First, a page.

(Reuters) - Oracle Corp accused Hewlett-Packard C of “secretly” contracting with Intel Corp to keep Intel’s Itanium microprocessor from being phased out, according to a court filing from Oracle in its long-running legal battle with HP over the Itanium platform.
According to Oracle’s filing, HP and Intel forged a “contractual commitment” to keep Itanium going through the next two generations of microprocessors, despite HP’s previous statements that Intel’s decision to keep investing in Itanium was its own.
“HP has secretly contracted with Intel to keep churning out Itaniums so that HP can maintain the appearance that a dead microprocessor is alive,” Oracle wrote. “The whole thing is a remake of Weekend at Bernie’s.”
HP spokesman Michael Thacker called the filing “nothing more than a desperate delay tactic designed to extend the paralyzing uncertainty in the marketplace created when Oracle announced in March 2011 - in clear break of contract - that it would no longer support HP’s Itanium platform.”
Intel declined to comment.
It’s the latest salvo in a bitter lawsuit and countersuit between the two companies. In March, Oracle decided to discontinue its support for Itanium, a heavy-duty computing microprocessor, saying that Intel made it clear that the chip was nearing the end of its life and that Intel was shifting its focus to its x86 microprocessor.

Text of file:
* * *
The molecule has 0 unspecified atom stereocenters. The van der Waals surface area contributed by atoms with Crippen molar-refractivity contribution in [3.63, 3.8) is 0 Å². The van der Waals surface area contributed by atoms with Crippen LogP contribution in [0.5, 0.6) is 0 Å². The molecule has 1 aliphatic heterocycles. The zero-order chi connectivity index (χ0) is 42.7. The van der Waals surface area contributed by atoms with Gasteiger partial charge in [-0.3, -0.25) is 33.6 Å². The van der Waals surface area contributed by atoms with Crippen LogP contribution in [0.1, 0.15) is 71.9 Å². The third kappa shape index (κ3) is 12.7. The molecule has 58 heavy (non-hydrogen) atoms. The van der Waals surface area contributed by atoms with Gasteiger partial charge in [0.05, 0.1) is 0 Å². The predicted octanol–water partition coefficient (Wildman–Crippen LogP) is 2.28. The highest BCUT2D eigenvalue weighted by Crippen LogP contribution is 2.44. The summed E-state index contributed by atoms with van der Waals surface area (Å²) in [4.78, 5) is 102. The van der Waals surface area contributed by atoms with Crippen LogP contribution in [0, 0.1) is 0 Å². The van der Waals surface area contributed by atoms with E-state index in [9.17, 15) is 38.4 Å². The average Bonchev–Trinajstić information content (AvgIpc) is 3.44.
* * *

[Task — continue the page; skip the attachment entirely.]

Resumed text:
HP called Oracle’s decision “anti-customer,” and sued Oracle in California state court in June.
In August, Oracle hit back with a countersuit against HP, accusing the company of concealing facts during its negotiation over the Itanium platform. Among the facts that HP is accused of concealing it was about to hire Leo Apotheker as its chief executive and Ray Lane as its chairman, according to the suit.
Other claims asserted by Oracle against HP include defamation and intentional interference with contractual relations.
The case in the Superior Court of the State of California, County of Santa Clara is Hewlett-Packard Company v. Oracle Corporation, No. 11CV203163.
Reporting by Jessica Dye, editing by Bernard Orr